There’s a longstanding debate in Hockeytown regarding the relative merits of Sergei Fedorov’s career, and whether or not his number deserves to hang in the rafters next to the likes of Gordie Howe, Steve Yzerman and Nicklas Lidstrom. With Fedorov recently accepted into the Hockey Hall of Fame, and with the Joe's final season approaching, it’s time to put this debate to rest. Here are four reasons why Fedorov’s jersey should be retired.
1. The Numbers: Take a look at Fedorov’s stats with the Red Wings: he ranks 5th in points, 6th in assists and 4th in goals. He averaged 1.05 points per game, 4th in Wings history. Keep in mind that Ted Lindsay and Sid Abel, both of whom have their numbers retired, are 9th and 17th in points scored, respectively. To top it off, Fedorov has the most overtime points in a career: not just for the Red Wings, but in the entire NHL. Talk about clutch.
2. The Playoffs : Fedorov was a prolific scorer in the regular season, and he was able to maintain that pace in the playoffs, when the opposing team’s defense would ratchet up. Fedorov maintained a point per game pace, tallying 11 game winning goals in the process. His 5 shorthanded goals are the most by any Red Wing.
3. The Awards: A Hart Trophy for league MVP. Two Selke Trophies for best defensive forward. A Lester B. Pearson Award. Three time Stanley Cup Champion. The accolades are impressive, and there are few (if any) players whose numbers would not be retired if they boasted the same resume as Fedorov. As league MVP, Fedorov joins the ranks of Gretzky, Lemieux, Messier and Howe.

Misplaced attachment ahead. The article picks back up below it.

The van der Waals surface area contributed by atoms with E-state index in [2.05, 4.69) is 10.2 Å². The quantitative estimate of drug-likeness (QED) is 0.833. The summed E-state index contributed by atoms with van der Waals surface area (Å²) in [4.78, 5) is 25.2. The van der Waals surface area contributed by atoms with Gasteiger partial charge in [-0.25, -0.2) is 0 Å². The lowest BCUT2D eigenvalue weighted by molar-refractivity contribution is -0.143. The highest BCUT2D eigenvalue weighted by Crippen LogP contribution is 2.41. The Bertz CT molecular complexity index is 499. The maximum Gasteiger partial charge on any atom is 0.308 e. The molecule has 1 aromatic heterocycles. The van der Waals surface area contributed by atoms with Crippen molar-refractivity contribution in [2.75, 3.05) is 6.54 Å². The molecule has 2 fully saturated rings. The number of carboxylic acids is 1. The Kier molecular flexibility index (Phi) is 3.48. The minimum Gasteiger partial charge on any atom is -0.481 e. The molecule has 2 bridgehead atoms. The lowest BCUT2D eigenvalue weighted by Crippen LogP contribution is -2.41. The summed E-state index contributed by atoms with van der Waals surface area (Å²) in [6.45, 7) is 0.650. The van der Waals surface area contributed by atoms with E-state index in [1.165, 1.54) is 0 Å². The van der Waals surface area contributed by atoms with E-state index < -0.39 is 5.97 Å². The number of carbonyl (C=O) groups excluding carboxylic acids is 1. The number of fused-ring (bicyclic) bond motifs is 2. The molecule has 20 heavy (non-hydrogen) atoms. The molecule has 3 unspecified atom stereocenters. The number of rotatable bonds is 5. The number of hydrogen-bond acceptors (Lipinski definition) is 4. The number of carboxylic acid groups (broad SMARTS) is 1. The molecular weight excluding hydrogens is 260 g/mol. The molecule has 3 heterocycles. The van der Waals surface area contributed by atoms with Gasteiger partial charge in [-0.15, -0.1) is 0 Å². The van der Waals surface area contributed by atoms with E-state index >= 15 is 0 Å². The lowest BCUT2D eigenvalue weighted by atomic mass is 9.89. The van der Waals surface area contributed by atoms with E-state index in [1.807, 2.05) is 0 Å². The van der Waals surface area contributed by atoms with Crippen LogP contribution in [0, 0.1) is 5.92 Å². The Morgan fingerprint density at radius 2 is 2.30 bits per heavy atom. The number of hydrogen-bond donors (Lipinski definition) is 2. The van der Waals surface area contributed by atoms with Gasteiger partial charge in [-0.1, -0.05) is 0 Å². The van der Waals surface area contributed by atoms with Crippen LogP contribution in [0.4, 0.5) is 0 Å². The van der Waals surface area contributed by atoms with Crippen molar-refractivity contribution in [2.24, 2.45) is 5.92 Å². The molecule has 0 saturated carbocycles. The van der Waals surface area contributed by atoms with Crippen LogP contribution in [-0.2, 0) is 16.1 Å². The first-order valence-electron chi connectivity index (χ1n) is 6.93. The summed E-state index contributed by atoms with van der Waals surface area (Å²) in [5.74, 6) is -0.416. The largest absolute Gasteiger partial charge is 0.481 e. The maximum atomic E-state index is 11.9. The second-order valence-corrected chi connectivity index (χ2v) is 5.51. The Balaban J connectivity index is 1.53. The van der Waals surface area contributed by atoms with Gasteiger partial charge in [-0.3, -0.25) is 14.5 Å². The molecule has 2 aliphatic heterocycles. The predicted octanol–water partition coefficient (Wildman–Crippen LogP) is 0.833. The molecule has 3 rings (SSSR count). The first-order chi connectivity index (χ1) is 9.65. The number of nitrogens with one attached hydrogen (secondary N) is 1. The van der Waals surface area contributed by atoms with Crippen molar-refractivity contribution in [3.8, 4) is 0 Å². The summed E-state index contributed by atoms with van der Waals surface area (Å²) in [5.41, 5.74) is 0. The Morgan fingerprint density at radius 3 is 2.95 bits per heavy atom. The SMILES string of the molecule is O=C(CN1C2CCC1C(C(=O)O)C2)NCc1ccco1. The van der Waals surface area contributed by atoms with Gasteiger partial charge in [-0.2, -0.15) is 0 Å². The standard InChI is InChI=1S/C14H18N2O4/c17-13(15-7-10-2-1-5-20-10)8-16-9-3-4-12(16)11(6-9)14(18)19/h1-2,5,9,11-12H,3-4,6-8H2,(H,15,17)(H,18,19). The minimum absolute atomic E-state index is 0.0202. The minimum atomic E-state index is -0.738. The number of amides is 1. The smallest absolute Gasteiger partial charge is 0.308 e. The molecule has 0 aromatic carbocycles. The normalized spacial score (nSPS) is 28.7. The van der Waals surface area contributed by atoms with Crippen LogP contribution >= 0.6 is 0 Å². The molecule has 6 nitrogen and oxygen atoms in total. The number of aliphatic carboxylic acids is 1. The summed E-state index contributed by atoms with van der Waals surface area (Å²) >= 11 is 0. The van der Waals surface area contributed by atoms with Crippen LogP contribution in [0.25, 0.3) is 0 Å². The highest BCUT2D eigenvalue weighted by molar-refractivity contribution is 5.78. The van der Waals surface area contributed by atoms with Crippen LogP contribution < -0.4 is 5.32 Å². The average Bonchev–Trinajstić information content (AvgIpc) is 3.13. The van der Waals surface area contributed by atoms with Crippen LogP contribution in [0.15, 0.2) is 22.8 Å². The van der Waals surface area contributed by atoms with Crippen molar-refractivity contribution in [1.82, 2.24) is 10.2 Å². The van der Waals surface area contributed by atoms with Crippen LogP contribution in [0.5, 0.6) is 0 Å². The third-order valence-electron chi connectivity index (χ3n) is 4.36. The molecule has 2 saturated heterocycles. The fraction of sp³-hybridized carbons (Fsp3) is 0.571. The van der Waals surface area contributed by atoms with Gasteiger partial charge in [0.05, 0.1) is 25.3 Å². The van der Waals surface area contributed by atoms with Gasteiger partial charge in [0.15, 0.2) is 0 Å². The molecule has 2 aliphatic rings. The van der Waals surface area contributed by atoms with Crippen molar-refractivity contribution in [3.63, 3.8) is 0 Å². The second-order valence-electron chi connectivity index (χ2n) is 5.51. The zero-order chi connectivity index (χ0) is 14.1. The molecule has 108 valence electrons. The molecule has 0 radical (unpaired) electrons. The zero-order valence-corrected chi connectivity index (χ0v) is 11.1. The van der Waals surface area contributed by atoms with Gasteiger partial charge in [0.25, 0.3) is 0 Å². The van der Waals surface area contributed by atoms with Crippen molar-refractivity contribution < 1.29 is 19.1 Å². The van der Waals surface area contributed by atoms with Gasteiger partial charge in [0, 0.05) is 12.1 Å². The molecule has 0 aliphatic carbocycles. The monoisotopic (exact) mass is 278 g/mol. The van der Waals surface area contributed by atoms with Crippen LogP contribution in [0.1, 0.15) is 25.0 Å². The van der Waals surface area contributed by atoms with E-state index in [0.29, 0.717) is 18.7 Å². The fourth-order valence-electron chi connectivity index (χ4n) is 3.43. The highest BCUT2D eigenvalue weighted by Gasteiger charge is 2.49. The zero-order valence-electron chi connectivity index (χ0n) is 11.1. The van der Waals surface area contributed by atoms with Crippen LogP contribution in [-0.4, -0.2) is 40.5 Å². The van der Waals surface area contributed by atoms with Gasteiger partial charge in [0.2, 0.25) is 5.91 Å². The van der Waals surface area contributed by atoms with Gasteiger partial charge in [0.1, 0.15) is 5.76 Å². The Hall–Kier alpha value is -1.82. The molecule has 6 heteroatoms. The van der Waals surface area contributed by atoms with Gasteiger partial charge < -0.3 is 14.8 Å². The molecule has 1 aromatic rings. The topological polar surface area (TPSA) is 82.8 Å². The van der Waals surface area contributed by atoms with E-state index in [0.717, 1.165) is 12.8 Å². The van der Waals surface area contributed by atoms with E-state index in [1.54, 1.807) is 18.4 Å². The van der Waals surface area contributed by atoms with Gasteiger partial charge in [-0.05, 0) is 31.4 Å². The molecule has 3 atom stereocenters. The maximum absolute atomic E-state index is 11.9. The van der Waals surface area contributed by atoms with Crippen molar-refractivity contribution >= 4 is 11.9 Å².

4. The Leadership: Many who argue against Fedorov’s jersey retirement claim that, without his captain Steve Yzerman leading the way, Fedorov would have just been a selfish player on a good team. But the same question could be asked about Stevie Y: Would he have been as successful without Fedorov at his side? Both were explosive scorers who rounded out their game to become some of the best two way players in the league (Coach Scotty Bowman even played Fedorov on defense once in a while). While one was a Canadian boy who was at home in Canada’s game, the other was a Soviet Union defect who crossed language and cultural barriers to play the game he loved. While Fedorov may have come across as indifferent to the team’s success, his interviews and results suggest otherwise.
Without Sergei Fedorov on the Red Wings during their three Stanley Cups under Scotty Bowman, they would not have been as successful as they were. Fedorov’s results prove that he is not only a Hall of Fame player, but worthy of being the last to wear number 91 for the Red Wings. With the stadium he played in closing its doors, the Red Wings organization should make the right decision and retire his number during the farewell season at the Joe.
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